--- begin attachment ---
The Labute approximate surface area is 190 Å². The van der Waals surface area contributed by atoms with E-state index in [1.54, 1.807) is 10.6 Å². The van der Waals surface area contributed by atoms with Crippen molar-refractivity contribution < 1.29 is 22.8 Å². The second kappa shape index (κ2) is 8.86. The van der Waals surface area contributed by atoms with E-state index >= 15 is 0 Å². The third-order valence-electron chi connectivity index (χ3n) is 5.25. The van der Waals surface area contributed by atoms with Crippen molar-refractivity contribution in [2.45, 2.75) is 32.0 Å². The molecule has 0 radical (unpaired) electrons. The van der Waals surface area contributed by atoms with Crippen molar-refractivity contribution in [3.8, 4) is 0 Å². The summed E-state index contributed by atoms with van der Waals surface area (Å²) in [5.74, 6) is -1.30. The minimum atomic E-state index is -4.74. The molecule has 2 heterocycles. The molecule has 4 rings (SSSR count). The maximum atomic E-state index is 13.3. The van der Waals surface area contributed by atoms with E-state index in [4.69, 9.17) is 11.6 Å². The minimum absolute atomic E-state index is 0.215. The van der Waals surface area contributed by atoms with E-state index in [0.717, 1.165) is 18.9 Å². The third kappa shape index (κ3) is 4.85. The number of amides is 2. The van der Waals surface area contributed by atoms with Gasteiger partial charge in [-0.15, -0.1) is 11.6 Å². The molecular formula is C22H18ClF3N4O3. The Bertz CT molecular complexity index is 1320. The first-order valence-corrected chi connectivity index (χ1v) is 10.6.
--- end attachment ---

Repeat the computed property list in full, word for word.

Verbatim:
The Labute approximate surface area is 190 Å². The van der Waals surface area contributed by atoms with E-state index in [1.54, 1.807) is 10.6 Å². The van der Waals surface area contributed by atoms with Crippen molar-refractivity contribution < 1.29 is 22.8 Å². The second kappa shape index (κ2) is 8.86. The van der Waals surface area contributed by atoms with E-state index >= 15 is 0 Å². The third-order valence-electron chi connectivity index (χ3n) is 5.25. The van der Waals surface area contributed by atoms with Crippen molar-refractivity contribution in [2.45, 2.75) is 32.0 Å². The molecule has 0 radical (unpaired) electrons. The van der Waals surface area contributed by atoms with Crippen molar-refractivity contribution in [3.8, 4) is 0 Å². The summed E-state index contributed by atoms with van der Waals surface area (Å²) in [5.74, 6) is -1.30. The minimum atomic E-state index is -4.74. The molecule has 2 heterocycles. The molecule has 4 rings (SSSR count). The maximum atomic E-state index is 13.3. The van der Waals surface area contributed by atoms with E-state index in [4.69, 9.17) is 11.6 Å². The minimum absolute atomic E-state index is 0.215. The van der Waals surface area contributed by atoms with E-state index in [0.717, 1.165) is 18.9 Å². The third kappa shape index (κ3) is 4.85. The number of amides is 2. The van der Waals surface area contributed by atoms with Gasteiger partial charge in [-0.15, -0.1) is 11.6 Å². The molecular formula is C22H18ClF3N4O3. The Bertz CT molecular complexity index is 1320. The first-order valence-corrected chi connectivity index (χ1v) is 10.6.